The US government is obviously aware of these risks and is concerned about the defiance of the OPEC+ alliance. A US Senate committee has been working on a bill called "No Oil Producing or Exporting Cartels" (NOPEC) to amend US antitrust law. Such a bill would give the Attorney General the power to expose OPEC+ countries to prosecution for possible collusion. The proposal has so far failed. Saudi Arabia has already warned in 2019 that such a bill, if passed, would prompt it to trade its oil in different currencies. Sanctions on Russia and China's growing influence in Eurasia are setting the stage for a very gradual move away from the petrodollar, NOPEC or not.


The history of currencies since 1450 shows that different currencies have alternately played their role as world reserves for very long periods. Will the dollar soon give way to the yuan?

Global reserve currencies since 1450

Recent developments suggest that the petro-yuan may one day replace the petrodollar. However, the petro-yuan has some disadvantages compared to its counterpart. While China's financial markets have grown exponentially over the past few decades, they remain relatively illiquid compared to the US capital markets. In addition, the huge Eurodollar market ($13.4 trillion) greatly facilitates trading in European markets. As for yuan transactions, they would be limited to China and subject to manipulation by the People's Bank of China.

ANBOUND founder Chan Kung believes that the dollar's status as the world's reserve currency may even strengthen in the coming years. For him, the current period of economic and geopolitical uncertainty reinforces the dollar's status as a safe haven. This is what the markets are currently witnessing, as the Bloomberg Dollar Index (DXY) is at a 20-year high.

Bloomberg Dollar index (DXY)
Charlie Bilello

Kenneth Rogoff is more ambivalent. He believes the latest developments will certainly accelerate the end of the dollar's domination. But for the Harvard professor, the end of its hegemony will only take place in about 20 years.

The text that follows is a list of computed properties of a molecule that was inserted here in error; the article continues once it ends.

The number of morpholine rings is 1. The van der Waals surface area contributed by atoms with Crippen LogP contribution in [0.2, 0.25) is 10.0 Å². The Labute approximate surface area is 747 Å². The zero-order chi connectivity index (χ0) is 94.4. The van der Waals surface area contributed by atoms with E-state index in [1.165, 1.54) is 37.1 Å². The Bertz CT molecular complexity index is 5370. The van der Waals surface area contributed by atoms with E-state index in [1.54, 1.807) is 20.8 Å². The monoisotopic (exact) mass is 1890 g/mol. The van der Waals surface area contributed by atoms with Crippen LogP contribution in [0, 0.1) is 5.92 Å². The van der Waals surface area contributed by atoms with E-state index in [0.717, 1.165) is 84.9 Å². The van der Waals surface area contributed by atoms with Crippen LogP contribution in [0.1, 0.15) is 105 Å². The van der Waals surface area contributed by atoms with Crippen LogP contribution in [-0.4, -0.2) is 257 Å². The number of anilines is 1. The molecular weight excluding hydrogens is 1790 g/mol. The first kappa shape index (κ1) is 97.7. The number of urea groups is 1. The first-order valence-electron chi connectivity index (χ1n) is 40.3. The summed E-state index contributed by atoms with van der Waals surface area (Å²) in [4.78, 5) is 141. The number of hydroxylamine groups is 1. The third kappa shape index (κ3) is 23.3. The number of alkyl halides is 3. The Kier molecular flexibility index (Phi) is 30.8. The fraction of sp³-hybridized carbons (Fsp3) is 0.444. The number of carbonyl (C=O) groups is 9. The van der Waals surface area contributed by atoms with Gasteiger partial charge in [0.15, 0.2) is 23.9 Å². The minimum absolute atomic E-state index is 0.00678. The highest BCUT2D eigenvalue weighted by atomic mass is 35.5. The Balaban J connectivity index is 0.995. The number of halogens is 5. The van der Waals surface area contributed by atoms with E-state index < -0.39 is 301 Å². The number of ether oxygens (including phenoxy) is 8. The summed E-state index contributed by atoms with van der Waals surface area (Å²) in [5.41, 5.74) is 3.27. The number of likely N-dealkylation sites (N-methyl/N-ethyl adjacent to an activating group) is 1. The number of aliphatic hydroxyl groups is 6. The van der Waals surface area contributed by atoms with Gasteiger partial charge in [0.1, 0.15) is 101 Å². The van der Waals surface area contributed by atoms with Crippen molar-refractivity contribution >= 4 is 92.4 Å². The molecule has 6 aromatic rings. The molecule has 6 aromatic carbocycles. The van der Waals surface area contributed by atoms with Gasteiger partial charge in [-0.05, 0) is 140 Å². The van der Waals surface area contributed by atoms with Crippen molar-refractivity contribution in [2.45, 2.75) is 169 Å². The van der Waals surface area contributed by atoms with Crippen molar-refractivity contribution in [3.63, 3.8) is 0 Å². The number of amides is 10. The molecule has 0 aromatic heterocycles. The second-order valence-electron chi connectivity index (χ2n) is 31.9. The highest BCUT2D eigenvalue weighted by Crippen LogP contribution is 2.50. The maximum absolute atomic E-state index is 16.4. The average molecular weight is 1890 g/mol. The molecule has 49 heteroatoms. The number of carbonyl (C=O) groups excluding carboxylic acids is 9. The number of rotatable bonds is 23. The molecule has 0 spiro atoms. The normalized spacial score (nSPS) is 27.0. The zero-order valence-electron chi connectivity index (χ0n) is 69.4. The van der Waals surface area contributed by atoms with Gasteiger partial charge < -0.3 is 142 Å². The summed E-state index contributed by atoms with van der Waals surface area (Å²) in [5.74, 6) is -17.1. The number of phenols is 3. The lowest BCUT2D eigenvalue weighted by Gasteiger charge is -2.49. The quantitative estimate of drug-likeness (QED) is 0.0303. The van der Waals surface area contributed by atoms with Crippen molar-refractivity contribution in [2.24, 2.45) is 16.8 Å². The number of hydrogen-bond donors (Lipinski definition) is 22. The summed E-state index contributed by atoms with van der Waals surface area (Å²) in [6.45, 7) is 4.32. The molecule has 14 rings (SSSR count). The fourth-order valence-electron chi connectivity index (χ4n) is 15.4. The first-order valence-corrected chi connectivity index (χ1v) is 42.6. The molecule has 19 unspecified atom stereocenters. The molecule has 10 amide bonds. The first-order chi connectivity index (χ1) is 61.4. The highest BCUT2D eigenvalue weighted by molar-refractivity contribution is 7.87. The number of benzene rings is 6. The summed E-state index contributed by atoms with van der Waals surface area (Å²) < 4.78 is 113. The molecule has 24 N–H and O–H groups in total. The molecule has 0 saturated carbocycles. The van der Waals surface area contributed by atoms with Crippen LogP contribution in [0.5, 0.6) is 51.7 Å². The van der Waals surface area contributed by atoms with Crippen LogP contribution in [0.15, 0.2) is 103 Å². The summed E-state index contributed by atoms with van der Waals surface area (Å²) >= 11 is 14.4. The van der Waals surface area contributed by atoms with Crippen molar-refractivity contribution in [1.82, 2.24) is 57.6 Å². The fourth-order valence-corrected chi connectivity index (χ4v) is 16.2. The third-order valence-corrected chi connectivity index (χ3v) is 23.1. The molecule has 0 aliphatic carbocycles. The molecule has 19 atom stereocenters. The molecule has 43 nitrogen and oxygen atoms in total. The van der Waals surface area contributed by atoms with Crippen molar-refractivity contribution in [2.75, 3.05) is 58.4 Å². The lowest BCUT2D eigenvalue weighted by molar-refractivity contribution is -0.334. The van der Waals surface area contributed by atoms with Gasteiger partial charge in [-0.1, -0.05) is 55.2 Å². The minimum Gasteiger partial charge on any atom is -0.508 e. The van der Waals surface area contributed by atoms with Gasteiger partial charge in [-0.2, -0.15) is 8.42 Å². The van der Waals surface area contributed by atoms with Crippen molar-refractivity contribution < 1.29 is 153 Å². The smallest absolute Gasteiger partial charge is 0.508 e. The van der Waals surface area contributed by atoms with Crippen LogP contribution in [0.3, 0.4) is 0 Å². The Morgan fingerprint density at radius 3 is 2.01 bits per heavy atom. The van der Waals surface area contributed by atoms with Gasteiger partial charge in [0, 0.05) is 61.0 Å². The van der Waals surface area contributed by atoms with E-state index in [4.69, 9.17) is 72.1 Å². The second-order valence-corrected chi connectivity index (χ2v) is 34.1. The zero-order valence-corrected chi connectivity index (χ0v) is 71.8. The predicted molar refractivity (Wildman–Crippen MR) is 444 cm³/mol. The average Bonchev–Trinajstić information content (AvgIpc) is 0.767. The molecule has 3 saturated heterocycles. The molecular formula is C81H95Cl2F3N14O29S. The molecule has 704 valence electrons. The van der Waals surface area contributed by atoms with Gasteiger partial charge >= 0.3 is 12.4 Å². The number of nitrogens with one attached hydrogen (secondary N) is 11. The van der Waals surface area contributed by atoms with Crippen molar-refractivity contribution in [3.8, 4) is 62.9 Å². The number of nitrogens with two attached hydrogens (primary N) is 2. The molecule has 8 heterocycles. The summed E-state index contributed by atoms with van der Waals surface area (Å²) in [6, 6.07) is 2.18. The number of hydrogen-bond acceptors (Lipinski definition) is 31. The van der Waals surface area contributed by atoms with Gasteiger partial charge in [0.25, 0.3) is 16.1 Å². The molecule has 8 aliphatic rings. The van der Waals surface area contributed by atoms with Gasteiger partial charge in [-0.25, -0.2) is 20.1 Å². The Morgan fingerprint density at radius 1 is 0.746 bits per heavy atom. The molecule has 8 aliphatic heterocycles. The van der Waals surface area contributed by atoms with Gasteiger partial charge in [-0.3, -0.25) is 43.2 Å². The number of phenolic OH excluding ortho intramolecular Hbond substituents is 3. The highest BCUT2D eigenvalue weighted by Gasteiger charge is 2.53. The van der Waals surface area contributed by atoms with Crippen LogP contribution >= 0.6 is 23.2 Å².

The end of the petrodollar would imply a very different dynamic than the one we know today. Commodity exporting nations would be able to free themselves from the dollar and fix their currencies against a basket of commodities. Importing countries would have to buy these currencies to pay for their energy or agricultural imports. The currencies of commodity-exporting regions would appreciate accordingly, especially since years of underinvestment have created significant supply deficits in some commodities.

We may be at the dawn of a new era, a multipolar world where bilateral trade agreements will replace the old world order centered around the petrodollar. A paradigm shift that could penalize first and foremost those regions that are most dependent on raw material imports, namely Europe and Japan. Indeed, these two regions will probably remain cut off from Russia and will not benefit from any currency recycling to finance their respective debts and deficits. On the other hand, bilateral agreements such as Russia-India or China-Saudi Arabia could strengthen the economic and geopolitical power of these countries located in the East.

For its part, America could be less affected than other developed countries. Firstly, because its economy is essentially domestic, but also because it can become self-sufficient in many raw materials. The decline of the petrodollar would still push up inflation and interest rates.